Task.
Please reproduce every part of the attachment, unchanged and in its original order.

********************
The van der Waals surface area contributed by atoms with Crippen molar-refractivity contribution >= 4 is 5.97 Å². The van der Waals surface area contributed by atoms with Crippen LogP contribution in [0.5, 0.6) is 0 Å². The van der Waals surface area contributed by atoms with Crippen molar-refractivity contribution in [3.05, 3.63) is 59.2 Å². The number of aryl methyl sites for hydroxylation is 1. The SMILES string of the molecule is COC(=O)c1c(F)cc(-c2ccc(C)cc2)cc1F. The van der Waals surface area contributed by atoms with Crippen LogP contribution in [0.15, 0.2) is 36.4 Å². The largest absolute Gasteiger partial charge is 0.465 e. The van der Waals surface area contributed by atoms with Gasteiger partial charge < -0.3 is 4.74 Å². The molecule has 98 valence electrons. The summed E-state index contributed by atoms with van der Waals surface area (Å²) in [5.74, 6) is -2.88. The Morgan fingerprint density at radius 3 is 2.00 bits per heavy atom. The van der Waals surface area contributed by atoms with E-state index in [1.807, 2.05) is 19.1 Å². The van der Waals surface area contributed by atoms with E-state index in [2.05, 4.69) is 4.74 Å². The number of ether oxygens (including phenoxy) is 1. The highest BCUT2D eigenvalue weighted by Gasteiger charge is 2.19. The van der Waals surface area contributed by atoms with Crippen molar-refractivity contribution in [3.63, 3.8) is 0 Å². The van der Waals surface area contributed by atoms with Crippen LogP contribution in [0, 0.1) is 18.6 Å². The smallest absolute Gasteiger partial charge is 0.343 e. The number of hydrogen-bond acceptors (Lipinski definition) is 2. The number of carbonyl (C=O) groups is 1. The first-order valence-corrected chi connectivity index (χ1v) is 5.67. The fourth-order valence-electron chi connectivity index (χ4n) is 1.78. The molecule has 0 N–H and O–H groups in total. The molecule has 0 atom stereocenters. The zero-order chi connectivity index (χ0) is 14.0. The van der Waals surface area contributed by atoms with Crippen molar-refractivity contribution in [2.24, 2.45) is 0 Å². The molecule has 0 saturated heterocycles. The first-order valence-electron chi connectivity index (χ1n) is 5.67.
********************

The van der Waals surface area contributed by atoms with Crippen molar-refractivity contribution >= 4 is 5.97 Å². The van der Waals surface area contributed by atoms with Crippen LogP contribution in [0.5, 0.6) is 0 Å². The van der Waals surface area contributed by atoms with Crippen molar-refractivity contribution in [3.05, 3.63) is 59.2 Å². The number of aryl methyl sites for hydroxylation is 1. The SMILES string of the molecule is COC(=O)c1c(F)cc(-c2ccc(C)cc2)cc1F. The van der Waals surface area contributed by atoms with Crippen LogP contribution in [0.15, 0.2) is 36.4 Å². The largest absolute Gasteiger partial charge is 0.465 e. The van der Waals surface area contributed by atoms with Gasteiger partial charge < -0.3 is 4.74 Å². The molecule has 98 valence electrons. The summed E-state index contributed by atoms with van der Waals surface area (Å²) in [5.74, 6) is -2.88. The Morgan fingerprint density at radius 3 is 2.00 bits per heavy atom. The van der Waals surface area contributed by atoms with E-state index in [1.807, 2.05) is 19.1 Å². The van der Waals surface area contributed by atoms with E-state index in [2.05, 4.69) is 4.74 Å². The number of ether oxygens (including phenoxy) is 1. The highest BCUT2D eigenvalue weighted by Gasteiger charge is 2.19. The van der Waals surface area contributed by atoms with Crippen molar-refractivity contribution in [3.63, 3.8) is 0 Å². The van der Waals surface area contributed by atoms with Crippen LogP contribution in [0, 0.1) is 18.6 Å². The smallest absolute Gasteiger partial charge is 0.343 e. The number of hydrogen-bond acceptors (Lipinski definition) is 2. The number of carbonyl (C=O) groups is 1. The first-order valence-corrected chi connectivity index (χ1v) is 5.67. The fourth-order valence-electron chi connectivity index (χ4n) is 1.78. The molecule has 0 N–H and O–H groups in total. The molecule has 0 atom stereocenters. The zero-order chi connectivity index (χ0) is 14.0. The van der Waals surface area contributed by atoms with Crippen molar-refractivity contribution in [2.24, 2.45) is 0 Å². The molecule has 0 saturated heterocycles. The first-order valence-electron chi connectivity index (χ1n) is 5.67.